Ecuadorean judges have made a landmark multi-billion-dollar ruling against oil giant Chevron. But members of Ecuador's Amazonian communities have now announced they are not satisfied with the damages and will appeal.
A triumphant atmosphere might have been expected as they gathered for a news conference in Quito, given the favourable verdict finally reached in a case that had been going on more than 17 years.
But the mood was somewhat sombre.
"This is the beginning," said Guillermo Grefa, head of the Quichua indigenous community of Rumipamba, Orellana province, some 360km (225 miles) east of Quito.
"Our pachamama [Mother Earth] is dead," he said.
"The fine is not going to be enough for us to restore the forest and to fix the damage.
"We will keep on fighting."
Many observers were surprised by the plaintiffs' decision to appeal against Monday's sentence.
Judge Nicolas Zambrano ruled that Chevron must pay damages of $8.6bn (£5.4bn), plus a further 10% of that sum in reparations to the Amazon Defense Coalition, the group formed to represent the plaintiffs.
The largest amount, more than $5bn, goes to soil restoration, while over $2bn should be spent on healthcare. The judgement says Chevron is responsible for health problems, such as cancer and skin disease, reported by the plaintiffs.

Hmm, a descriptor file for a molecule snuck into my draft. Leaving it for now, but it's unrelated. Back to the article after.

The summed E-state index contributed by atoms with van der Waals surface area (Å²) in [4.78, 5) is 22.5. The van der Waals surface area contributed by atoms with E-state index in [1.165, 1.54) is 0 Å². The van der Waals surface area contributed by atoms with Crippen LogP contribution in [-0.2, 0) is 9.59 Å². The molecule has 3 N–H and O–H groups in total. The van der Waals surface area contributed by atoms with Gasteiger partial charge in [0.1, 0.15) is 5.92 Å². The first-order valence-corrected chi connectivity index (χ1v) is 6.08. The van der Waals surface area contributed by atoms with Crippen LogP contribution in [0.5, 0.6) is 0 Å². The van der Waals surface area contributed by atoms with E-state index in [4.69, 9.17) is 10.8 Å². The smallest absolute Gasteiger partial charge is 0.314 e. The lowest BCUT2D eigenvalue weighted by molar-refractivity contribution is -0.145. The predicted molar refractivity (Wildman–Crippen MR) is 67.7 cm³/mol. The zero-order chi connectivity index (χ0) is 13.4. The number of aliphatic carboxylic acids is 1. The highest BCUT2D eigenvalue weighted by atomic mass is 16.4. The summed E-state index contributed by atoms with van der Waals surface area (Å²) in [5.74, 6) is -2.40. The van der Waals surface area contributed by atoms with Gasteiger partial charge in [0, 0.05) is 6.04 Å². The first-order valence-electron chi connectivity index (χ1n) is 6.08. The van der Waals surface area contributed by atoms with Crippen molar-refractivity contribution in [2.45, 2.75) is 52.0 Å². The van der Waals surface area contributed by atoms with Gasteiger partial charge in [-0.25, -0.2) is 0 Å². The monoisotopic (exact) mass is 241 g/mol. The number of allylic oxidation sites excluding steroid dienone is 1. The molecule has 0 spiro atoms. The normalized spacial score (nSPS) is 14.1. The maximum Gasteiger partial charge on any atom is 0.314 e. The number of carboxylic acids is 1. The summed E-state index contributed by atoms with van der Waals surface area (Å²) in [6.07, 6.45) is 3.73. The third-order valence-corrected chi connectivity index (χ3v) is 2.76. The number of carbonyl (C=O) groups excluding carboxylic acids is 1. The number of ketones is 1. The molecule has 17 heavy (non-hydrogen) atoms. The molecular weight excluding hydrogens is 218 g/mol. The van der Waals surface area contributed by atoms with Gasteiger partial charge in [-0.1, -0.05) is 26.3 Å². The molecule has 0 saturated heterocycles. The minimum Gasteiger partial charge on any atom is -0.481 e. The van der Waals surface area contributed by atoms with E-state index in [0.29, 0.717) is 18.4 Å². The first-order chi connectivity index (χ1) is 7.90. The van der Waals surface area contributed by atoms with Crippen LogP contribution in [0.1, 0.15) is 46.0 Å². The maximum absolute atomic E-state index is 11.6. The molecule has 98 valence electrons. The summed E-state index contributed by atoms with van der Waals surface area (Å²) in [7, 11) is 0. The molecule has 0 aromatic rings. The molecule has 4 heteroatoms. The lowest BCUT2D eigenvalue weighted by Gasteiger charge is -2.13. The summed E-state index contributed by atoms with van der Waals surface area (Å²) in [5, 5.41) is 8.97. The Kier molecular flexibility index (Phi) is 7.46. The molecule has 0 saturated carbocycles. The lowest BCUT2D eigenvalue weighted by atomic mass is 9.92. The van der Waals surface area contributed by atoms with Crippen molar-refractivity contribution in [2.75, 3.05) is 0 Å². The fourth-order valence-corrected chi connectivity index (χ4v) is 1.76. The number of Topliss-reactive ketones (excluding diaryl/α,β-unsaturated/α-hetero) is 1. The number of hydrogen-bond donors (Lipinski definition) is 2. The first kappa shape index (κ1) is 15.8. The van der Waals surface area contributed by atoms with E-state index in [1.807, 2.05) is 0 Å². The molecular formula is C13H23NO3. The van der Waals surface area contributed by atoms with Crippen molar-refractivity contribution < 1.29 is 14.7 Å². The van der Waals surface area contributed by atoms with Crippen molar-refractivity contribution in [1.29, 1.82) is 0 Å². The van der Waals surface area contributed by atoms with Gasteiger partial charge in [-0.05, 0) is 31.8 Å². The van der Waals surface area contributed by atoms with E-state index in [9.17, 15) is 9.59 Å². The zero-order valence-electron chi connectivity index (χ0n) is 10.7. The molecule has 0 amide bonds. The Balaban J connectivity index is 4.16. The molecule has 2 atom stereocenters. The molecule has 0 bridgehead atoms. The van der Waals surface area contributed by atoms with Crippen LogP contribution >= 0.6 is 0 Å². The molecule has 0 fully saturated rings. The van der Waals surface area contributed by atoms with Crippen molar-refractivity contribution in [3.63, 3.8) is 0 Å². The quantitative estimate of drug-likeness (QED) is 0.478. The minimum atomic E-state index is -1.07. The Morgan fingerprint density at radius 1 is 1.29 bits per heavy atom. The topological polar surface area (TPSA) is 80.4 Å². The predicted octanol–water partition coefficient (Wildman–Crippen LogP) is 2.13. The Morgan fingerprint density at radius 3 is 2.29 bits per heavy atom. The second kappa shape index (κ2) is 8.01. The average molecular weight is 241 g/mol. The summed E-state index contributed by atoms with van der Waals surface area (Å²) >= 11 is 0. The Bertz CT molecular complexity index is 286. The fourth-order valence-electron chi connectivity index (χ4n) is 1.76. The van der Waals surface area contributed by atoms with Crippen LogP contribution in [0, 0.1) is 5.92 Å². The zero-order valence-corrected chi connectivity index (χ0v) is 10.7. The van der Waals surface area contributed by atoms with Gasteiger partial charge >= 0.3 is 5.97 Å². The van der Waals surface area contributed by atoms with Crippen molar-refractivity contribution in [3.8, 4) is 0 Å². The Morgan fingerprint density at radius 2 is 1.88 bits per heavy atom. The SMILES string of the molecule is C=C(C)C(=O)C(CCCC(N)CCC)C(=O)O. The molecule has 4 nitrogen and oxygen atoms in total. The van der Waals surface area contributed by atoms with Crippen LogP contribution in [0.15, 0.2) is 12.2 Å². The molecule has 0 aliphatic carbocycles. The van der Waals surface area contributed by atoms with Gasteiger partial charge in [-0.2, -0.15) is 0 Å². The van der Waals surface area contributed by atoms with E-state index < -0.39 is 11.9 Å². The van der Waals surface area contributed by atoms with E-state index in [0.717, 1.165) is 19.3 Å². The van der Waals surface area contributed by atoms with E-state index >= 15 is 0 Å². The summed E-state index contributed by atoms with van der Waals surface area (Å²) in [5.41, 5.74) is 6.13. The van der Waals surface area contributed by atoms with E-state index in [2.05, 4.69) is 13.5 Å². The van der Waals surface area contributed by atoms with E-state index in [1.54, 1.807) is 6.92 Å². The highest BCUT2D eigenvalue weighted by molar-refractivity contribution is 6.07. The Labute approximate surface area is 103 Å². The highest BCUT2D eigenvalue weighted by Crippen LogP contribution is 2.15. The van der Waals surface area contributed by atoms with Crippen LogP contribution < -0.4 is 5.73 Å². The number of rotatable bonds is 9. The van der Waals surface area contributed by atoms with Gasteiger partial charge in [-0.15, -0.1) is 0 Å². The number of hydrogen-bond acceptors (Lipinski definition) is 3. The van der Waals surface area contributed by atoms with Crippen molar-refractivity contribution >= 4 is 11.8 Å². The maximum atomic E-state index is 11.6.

But the plaintiffs said that a court-appointed expert had fixed the total amount of reparations at $27bn, while more recent assessments made by their lawyers brought the damages up to $113bn.
The leaders said they were not seeking larger compensation out of greed. They say the court's judgement clearly established what the money is needed for.
Emergildo Criollo, leader of a Cofan tribe in the area, travelled to Quito to express his rejection of the sentence. Two of his children died, one aged six and one aged three, as a result of drinking contaminated water, he said.
"You can't recover dead people, there is no price for that," he said. "Our demand is to get enough money to clean up our Amazon."
There has been no reaction from the Ecuadorean government so far. President Rafael Correa has been extremely cautious after Chevron accused the government of political interference in the case.
For its part, Chevron says it will also reject the damages award - but on the grounds that it amounts to "extortion". The company also says it has already spent millions of dollars on the clean-up and has a signed agreement with Ecuador absolving it of further responsibility.
But at the news conference Alberto Acosta, a former energy minister under Mr Correa, said the ruling sent an important signal to the oil industry.
"This is a message to all those opportunistic oil and mining companies. This can show them what can happen if they keep destroying nature and human life," said Mr Acosta.